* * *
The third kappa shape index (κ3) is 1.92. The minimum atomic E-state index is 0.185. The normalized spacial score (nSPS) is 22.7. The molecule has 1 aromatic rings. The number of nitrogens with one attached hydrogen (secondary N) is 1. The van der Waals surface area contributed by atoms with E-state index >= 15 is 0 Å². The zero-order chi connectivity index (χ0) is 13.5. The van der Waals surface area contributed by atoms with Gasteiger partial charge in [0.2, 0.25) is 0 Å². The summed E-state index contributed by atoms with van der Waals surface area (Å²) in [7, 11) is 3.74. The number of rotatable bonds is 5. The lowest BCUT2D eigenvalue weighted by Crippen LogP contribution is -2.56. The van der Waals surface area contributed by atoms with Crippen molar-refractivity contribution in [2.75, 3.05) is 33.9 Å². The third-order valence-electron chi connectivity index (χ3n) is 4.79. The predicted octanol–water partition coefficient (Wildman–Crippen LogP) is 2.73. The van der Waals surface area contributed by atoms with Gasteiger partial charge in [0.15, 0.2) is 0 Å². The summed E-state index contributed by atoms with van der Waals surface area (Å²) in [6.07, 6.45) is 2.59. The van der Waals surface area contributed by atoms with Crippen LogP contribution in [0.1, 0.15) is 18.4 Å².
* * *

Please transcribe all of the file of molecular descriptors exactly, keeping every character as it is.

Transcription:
The third kappa shape index (κ3) is 1.92. The minimum atomic E-state index is 0.185. The normalized spacial score (nSPS) is 22.7. The molecule has 1 aromatic rings. The number of nitrogens with one attached hydrogen (secondary N) is 1. The van der Waals surface area contributed by atoms with E-state index >= 15 is 0 Å². The zero-order chi connectivity index (χ0) is 13.5. The van der Waals surface area contributed by atoms with Gasteiger partial charge in [0.2, 0.25) is 0 Å². The summed E-state index contributed by atoms with van der Waals surface area (Å²) in [7, 11) is 3.74. The number of rotatable bonds is 5. The lowest BCUT2D eigenvalue weighted by Crippen LogP contribution is -2.56. The van der Waals surface area contributed by atoms with Crippen molar-refractivity contribution in [2.75, 3.05) is 33.9 Å². The third-order valence-electron chi connectivity index (χ3n) is 4.79. The predicted octanol–water partition coefficient (Wildman–Crippen LogP) is 2.73. The van der Waals surface area contributed by atoms with Gasteiger partial charge in [0.15, 0.2) is 0 Å². The summed E-state index contributed by atoms with van der Waals surface area (Å²) in [6.07, 6.45) is 2.59. The van der Waals surface area contributed by atoms with Crippen LogP contribution in [0.1, 0.15) is 18.4 Å².